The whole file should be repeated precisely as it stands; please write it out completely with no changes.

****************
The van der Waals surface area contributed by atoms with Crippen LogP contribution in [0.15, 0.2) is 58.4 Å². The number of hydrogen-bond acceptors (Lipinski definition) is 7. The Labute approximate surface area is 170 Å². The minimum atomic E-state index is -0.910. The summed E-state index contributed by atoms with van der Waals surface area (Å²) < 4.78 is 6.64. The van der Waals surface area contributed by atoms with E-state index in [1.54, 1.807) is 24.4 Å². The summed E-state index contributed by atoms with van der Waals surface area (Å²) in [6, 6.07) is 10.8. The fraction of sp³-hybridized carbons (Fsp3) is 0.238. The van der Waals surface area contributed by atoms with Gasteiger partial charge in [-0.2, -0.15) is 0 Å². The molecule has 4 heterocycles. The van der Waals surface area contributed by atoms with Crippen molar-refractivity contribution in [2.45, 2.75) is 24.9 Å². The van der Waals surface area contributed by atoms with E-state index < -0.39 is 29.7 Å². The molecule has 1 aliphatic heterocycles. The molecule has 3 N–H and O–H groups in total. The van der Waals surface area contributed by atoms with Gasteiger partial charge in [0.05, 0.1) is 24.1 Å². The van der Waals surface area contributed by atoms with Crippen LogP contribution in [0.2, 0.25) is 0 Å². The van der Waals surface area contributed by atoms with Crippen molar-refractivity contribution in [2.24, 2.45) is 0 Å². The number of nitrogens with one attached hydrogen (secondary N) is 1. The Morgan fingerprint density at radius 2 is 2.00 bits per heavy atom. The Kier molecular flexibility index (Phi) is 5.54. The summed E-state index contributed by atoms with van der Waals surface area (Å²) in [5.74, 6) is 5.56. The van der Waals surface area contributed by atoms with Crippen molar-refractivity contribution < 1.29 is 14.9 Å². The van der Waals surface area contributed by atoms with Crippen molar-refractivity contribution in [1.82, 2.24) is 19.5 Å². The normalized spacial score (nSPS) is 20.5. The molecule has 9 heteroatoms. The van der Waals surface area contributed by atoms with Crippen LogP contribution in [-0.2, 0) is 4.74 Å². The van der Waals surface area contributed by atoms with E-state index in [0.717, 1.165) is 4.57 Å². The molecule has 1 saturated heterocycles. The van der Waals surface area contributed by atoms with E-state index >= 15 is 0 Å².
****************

The van der Waals surface area contributed by atoms with Crippen LogP contribution in [0.15, 0.2) is 58.4 Å². The number of hydrogen-bond acceptors (Lipinski definition) is 7. The Labute approximate surface area is 170 Å². The minimum atomic E-state index is -0.910. The summed E-state index contributed by atoms with van der Waals surface area (Å²) < 4.78 is 6.64. The van der Waals surface area contributed by atoms with E-state index in [1.54, 1.807) is 24.4 Å². The summed E-state index contributed by atoms with van der Waals surface area (Å²) in [6, 6.07) is 10.8. The fraction of sp³-hybridized carbons (Fsp3) is 0.238. The van der Waals surface area contributed by atoms with Gasteiger partial charge in [-0.2, -0.15) is 0 Å². The molecule has 4 heterocycles. The van der Waals surface area contributed by atoms with Crippen molar-refractivity contribution in [2.45, 2.75) is 24.9 Å². The van der Waals surface area contributed by atoms with E-state index < -0.39 is 29.7 Å². The molecule has 1 aliphatic heterocycles. The molecule has 3 N–H and O–H groups in total. The van der Waals surface area contributed by atoms with Gasteiger partial charge in [0.05, 0.1) is 24.1 Å². The van der Waals surface area contributed by atoms with Crippen LogP contribution in [0.2, 0.25) is 0 Å². The van der Waals surface area contributed by atoms with Crippen molar-refractivity contribution in [2.24, 2.45) is 0 Å². The number of nitrogens with one attached hydrogen (secondary N) is 1. The Morgan fingerprint density at radius 2 is 2.00 bits per heavy atom. The Kier molecular flexibility index (Phi) is 5.54. The summed E-state index contributed by atoms with van der Waals surface area (Å²) in [5.74, 6) is 5.56. The van der Waals surface area contributed by atoms with Crippen molar-refractivity contribution < 1.29 is 14.9 Å². The van der Waals surface area contributed by atoms with Crippen molar-refractivity contribution in [1.82, 2.24) is 19.5 Å². The normalized spacial score (nSPS) is 20.5. The molecule has 9 heteroatoms. The van der Waals surface area contributed by atoms with Crippen LogP contribution in [-0.2, 0) is 4.74 Å². The van der Waals surface area contributed by atoms with E-state index in [0.717, 1.165) is 4.57 Å². The molecule has 1 saturated heterocycles. The van der Waals surface area contributed by atoms with E-state index >= 15 is 0 Å².